Home | Contact Us
What Is Endometriosis?
Definition of Endometriosis
Endometriosis Causes
Endometriosis Symptoms
Signs of Endometriosis
Endometriosis Treatment
Endometriosis Pain Management
Laparoscopy for Endometriosis
Endometriosis and Pregnancy
Endometriosis Diet
Endometriosis and Infertility
Endometriosis Pelvic Exam
Ovarian Endometriosis
Natural Treatment
Endometriosis Cancer
Living with Endometriosis
Endometriosis Stages
Endometriosis Cure
Vaginal Endometriosis
Infertility Treatments
Lupron Depo Treatment
Endometriosis Bladder
IVF Endometriosis
Endo Colon and Bowel
Painful Periods
Diaphragmatic Endometriosis
Ovarian Cysts Treatment
Advanced Endometriosis
Uterine Fibroid
Infertility Help

Endometriosis Pain Management - What Are My Options?

Endometriosis pain is the symptom that interferes most in the lives of the women who have the disease. Unfortunately, over the years, women have been lead to believe that pelvic pain, particularly when associated with their periods, is perfectly normal and is something that has to be lived with. This is simply not true and pelvic pain needs to be investigated.

The pain of endometriosis mostly occurs just before and during the woman's menstruating period but some women experience pelvic pain at other times as well. Pain at other times can be felt at ovulation, when urinating, passing a bowel movement, during or after sexual intercourse and is caused by endometrial adhesions in those areas. The endometriosis pain during menstruation is a strong, gripping cramp-like pain that can be debilitating for many women. It can last for a few hours or several days, varies in intensity between patients and even from one cycle to another.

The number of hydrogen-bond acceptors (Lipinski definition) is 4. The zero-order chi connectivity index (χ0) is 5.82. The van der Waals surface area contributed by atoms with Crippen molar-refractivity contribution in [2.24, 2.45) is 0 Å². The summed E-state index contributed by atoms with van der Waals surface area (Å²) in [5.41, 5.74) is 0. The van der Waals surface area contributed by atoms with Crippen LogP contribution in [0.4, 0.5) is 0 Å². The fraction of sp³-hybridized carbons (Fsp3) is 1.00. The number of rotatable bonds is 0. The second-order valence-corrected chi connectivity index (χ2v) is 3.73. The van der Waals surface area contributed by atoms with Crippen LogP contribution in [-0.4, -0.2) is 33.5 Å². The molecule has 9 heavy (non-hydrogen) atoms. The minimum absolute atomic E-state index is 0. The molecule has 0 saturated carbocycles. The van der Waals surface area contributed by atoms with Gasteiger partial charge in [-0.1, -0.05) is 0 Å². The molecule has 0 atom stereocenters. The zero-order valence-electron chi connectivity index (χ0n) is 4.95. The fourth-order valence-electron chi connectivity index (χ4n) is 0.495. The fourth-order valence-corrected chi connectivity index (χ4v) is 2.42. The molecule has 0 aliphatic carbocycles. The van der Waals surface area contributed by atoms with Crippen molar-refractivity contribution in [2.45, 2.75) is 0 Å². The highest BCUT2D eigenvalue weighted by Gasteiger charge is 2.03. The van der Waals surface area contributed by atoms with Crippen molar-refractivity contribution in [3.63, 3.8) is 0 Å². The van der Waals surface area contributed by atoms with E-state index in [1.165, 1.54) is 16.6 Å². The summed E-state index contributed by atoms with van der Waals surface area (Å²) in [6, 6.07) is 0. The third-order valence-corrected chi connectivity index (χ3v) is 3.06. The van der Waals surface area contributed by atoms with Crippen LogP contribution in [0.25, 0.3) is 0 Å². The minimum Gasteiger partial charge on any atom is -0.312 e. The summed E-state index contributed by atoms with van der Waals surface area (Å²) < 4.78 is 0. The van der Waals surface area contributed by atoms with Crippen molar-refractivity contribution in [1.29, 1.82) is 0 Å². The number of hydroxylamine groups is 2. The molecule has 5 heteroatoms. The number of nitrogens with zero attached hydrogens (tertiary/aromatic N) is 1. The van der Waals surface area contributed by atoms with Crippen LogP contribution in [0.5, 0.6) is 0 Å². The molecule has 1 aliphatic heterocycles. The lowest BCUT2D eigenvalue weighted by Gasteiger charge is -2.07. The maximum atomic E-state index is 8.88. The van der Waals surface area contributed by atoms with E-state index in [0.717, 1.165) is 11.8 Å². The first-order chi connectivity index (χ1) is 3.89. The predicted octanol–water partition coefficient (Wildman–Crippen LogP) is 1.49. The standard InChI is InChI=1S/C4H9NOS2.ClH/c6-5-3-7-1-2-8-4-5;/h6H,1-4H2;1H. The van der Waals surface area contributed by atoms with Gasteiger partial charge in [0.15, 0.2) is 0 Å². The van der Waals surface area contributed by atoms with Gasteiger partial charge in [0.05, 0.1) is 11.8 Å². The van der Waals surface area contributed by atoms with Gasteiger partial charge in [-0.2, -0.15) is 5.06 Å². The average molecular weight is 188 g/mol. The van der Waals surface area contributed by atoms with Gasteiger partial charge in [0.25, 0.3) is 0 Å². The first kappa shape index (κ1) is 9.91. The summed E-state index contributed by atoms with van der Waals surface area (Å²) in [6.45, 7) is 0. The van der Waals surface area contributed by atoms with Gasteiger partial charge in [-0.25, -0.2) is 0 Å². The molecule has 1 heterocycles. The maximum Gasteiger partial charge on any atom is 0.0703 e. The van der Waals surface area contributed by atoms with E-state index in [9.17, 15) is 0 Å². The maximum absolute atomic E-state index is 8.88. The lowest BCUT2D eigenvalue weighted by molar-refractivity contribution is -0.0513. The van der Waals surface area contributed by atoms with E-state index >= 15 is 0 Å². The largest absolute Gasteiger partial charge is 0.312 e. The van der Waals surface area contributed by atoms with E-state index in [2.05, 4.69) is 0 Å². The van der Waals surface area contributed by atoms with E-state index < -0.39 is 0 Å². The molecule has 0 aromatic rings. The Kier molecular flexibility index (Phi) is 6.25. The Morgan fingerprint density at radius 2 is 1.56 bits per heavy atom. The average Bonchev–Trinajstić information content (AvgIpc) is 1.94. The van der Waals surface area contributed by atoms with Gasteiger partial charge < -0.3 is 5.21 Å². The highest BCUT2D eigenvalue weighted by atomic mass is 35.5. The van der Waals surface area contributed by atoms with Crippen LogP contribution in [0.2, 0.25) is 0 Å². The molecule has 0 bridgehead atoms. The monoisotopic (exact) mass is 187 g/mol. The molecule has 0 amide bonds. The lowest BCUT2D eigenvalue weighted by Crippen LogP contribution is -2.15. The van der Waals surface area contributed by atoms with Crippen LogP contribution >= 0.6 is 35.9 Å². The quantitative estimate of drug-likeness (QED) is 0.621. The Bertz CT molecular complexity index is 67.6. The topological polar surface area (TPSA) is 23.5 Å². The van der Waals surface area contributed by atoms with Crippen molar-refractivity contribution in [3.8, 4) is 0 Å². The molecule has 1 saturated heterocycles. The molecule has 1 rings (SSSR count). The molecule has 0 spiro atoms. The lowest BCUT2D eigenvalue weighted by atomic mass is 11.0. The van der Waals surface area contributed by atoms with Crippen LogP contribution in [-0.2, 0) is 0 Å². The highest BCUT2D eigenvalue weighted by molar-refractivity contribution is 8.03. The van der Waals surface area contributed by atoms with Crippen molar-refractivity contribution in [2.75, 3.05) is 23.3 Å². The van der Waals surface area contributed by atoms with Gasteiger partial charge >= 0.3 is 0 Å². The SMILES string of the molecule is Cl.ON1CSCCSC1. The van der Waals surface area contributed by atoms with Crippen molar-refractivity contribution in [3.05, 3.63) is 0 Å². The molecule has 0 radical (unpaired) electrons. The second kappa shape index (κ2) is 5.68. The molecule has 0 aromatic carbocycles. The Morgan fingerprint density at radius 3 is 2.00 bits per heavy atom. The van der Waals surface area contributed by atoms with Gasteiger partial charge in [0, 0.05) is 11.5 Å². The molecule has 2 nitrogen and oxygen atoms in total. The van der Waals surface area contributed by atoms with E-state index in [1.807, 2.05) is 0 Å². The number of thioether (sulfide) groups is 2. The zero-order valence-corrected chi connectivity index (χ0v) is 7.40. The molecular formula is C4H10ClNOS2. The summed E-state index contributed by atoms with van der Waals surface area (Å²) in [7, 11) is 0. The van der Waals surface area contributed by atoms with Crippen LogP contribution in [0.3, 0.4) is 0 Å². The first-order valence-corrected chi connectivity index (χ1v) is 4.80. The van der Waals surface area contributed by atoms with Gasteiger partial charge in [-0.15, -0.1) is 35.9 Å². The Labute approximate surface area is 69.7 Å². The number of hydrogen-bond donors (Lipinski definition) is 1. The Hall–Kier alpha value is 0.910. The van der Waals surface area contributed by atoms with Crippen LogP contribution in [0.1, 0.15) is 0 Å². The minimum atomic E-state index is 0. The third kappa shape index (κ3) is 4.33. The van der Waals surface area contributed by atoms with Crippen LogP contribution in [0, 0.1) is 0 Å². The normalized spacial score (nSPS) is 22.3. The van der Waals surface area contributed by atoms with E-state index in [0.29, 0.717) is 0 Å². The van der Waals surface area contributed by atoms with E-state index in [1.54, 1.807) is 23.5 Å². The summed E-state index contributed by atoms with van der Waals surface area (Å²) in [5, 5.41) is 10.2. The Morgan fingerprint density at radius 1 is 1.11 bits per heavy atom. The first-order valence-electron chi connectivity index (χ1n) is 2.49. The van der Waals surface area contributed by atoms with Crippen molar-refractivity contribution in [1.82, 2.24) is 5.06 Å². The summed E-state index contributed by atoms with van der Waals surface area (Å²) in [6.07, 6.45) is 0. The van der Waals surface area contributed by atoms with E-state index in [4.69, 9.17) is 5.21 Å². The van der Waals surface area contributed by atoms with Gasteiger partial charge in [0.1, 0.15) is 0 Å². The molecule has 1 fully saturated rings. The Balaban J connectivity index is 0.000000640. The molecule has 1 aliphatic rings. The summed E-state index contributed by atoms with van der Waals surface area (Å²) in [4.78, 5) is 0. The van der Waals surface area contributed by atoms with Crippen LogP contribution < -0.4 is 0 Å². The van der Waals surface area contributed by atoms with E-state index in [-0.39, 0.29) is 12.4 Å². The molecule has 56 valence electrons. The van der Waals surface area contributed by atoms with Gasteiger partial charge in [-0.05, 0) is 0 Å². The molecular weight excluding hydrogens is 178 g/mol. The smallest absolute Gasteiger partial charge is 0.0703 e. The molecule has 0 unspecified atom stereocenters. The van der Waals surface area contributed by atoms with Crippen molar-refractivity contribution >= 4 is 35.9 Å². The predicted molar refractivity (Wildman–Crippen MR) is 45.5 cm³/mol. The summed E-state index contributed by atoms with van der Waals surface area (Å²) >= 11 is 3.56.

The emotional pain of endometriosis cannot be discounted either. The physical pain causes emotional tension and stress, compounded by the fact that many people don't take endometriosis pain seriously. The emotional strain of trying to cope with the pain and the disruption to daily life adds to the misery of the disease. Though women, and society at large, may believe that pelvic pain is 'normal', there is a cause and this must be investigated.

So, what are your options for managing your endometriosis pain? The options available vary from medication and surgery, to changes in diet and lifestyle, to natural remedies and therapies. Some women find that a combination of more than one treatment is the most effective so it is important to try different options for yourself. Many women just treat themselves with Over the Counter analgesics, but there are more effective options.

Many doctors put women with suspected endometriosis on a course of oral contraceptives, as a means of controlling their pain. These drugs reduce the swelling of endometrial tissue, both inside and outside the uterus, lessen the volume of menstrual flow and this helps to reduce the pain.

Another group of drugs that are commonly used are the Non-Steroidal Anti-Inflammatory Drugs, or NSAIDs. These relieve pain by reducing inflammation in the body and come in varying combinations of analgesia and anti-inflammatory properties. Some NSAIDs are prescription medication and others are Over the Counter preparations. Well-known anti-inflammatory drugs are ibuprofen, aspirin, ketoprofen and naproxen, sold under various brand names. Codeine is not recommended for treating endometriosis pain; it can lead to constipation which might make the symptoms worse.

GnRh Agonists are another group of endometriosis drugs; they are being used more and more in both the treatment of endometriosis and pain management. They affect the hormone levels in the body to induce a state similar to menopause, which gives the endometrial tissue a chance to shrink in size and so cause less discomfort and pain. Unfortunately, some of these drugs have adverse side-effects, although these differ between patients.

Some doctors advocate surgery to remove some of the embedded endometrial tissue, particularly if the woman is experiencing infertility caused by her endometriosis. Usually, medication is the first option, after which surgery may be a viable choice. You need to discuss this with your doctor.

Natural remedies and treatments have become more widely used and accepted in the treatment of many medical conditions and there are natural options for the management of endometriosis pain. There are several natural herbal and vitamin supplements that are being used by women for endometriosis pain management, together with dietary and lifestyle changes that boost the immune system and increase the feeling of well-being and energy.

Home | Terms and Conditons | Contact Us | Privacy Policy
All Material on this site is Copyright 2011 endometriosisxyz.com - All Rights Reserved